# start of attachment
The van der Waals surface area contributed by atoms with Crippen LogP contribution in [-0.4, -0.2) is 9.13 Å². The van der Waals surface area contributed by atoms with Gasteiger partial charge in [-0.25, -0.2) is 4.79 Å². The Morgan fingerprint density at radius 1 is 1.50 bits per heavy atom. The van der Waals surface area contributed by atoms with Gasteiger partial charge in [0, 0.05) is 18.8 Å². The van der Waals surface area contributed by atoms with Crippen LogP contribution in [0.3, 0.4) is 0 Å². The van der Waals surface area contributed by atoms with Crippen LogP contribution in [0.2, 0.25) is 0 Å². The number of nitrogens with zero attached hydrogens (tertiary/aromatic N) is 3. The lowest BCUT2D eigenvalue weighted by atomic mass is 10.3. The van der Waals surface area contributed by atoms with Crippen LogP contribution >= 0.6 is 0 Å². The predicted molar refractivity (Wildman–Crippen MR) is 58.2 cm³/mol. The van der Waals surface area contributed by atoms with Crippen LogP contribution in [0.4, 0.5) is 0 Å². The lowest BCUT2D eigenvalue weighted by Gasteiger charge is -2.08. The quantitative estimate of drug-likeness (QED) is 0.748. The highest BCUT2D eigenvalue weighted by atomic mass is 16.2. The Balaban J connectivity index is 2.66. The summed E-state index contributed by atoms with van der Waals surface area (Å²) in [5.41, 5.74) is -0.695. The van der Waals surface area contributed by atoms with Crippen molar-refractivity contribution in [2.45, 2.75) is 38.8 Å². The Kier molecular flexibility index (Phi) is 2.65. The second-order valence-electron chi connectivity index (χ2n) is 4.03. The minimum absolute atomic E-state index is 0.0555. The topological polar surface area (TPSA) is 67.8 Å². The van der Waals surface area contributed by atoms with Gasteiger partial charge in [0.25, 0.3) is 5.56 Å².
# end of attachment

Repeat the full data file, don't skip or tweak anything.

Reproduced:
The van der Waals surface area contributed by atoms with Crippen LogP contribution in [-0.4, -0.2) is 9.13 Å². The van der Waals surface area contributed by atoms with Gasteiger partial charge in [-0.25, -0.2) is 4.79 Å². The Morgan fingerprint density at radius 1 is 1.50 bits per heavy atom. The van der Waals surface area contributed by atoms with Gasteiger partial charge in [0, 0.05) is 18.8 Å². The van der Waals surface area contributed by atoms with Crippen LogP contribution in [0.3, 0.4) is 0 Å². The van der Waals surface area contributed by atoms with Crippen LogP contribution in [0.2, 0.25) is 0 Å². The number of nitrogens with zero attached hydrogens (tertiary/aromatic N) is 3. The lowest BCUT2D eigenvalue weighted by atomic mass is 10.3. The van der Waals surface area contributed by atoms with Crippen LogP contribution >= 0.6 is 0 Å². The predicted molar refractivity (Wildman–Crippen MR) is 58.2 cm³/mol. The van der Waals surface area contributed by atoms with Crippen LogP contribution in [0.4, 0.5) is 0 Å². The lowest BCUT2D eigenvalue weighted by Gasteiger charge is -2.08. The quantitative estimate of drug-likeness (QED) is 0.748. The highest BCUT2D eigenvalue weighted by atomic mass is 16.2. The Balaban J connectivity index is 2.66. The summed E-state index contributed by atoms with van der Waals surface area (Å²) in [5.41, 5.74) is -0.695. The van der Waals surface area contributed by atoms with Crippen molar-refractivity contribution in [2.45, 2.75) is 38.8 Å². The Kier molecular flexibility index (Phi) is 2.65. The second-order valence-electron chi connectivity index (χ2n) is 4.03. The minimum absolute atomic E-state index is 0.0555. The topological polar surface area (TPSA) is 67.8 Å². The van der Waals surface area contributed by atoms with Gasteiger partial charge in [0.25, 0.3) is 5.56 Å².